Book Review: How Long Will Israel Survive? The Threat From Within

A torn Israeli flag seen at the settlement of "Gevaot". 4,000 dunams at the settlement located near the West Bank city of Bethlehem, was declared as Israeli state land, the Israeli army's civil affairs department announced two days ago. The Israeli advocacy group Peace Now said the seizure of Palestinian land by Israel was the biggest in three decades and is likely to threaten a two-state solution to the conflict. September 02, 2014. Photo by Miriam Alster/FLASH90
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This account of Israel’s drift to the political right over the last few decades avoids sensationalism and reveals that Prime Minister Benjamin Netanyahu, contrary to his image abroad, is one of the more liberal figures in the country’s main right-wing political alliance, the Likud Party. Carlstrom depicts Israel as a society riven by bitter tribalism, where “incitement and racism [have become] a regular feature of political discourse.”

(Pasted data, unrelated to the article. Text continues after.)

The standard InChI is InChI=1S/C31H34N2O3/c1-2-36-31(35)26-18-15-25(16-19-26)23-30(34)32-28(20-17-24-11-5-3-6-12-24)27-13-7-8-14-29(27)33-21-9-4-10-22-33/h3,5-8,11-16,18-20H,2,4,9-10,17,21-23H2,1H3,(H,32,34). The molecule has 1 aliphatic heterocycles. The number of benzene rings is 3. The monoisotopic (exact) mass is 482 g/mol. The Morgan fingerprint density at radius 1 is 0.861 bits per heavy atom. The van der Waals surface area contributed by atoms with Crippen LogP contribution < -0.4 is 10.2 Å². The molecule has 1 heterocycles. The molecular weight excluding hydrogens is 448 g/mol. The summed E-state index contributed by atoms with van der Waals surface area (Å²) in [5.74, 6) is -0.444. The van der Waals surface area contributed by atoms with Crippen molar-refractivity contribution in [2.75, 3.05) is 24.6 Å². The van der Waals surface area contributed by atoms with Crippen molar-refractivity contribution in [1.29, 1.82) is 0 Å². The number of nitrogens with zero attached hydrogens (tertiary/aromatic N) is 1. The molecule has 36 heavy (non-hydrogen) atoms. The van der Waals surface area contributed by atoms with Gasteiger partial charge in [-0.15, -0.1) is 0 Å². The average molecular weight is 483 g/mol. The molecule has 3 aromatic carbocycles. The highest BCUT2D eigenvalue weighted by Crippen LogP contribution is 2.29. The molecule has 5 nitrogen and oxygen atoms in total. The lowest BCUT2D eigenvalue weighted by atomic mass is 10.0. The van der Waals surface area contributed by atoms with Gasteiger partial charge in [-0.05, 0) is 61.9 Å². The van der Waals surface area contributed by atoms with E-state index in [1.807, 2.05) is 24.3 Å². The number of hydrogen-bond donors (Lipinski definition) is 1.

The book echoes a speech given by Israeli President Reuven Rivlin in 2015, in which he decried the zero-sum warfare over public budgets, subsidies, and other government handouts that divides Israel’s Ashkenazi, Mizrahi, and Haredi Jews, as well as its Arab, Ethiopian, and Russian citizens. Israel will survive the bickering, but its Jewish citizens may become separated from Jews elsewhere as they increasingly place Jewish identity above democracy.

Two-thirds of Jewish Israelis believe that the two-state solution is dead. The forces advocating annexation of the West Bank are ascendant. If sacrificing democracy is the price, many feel, so be it.

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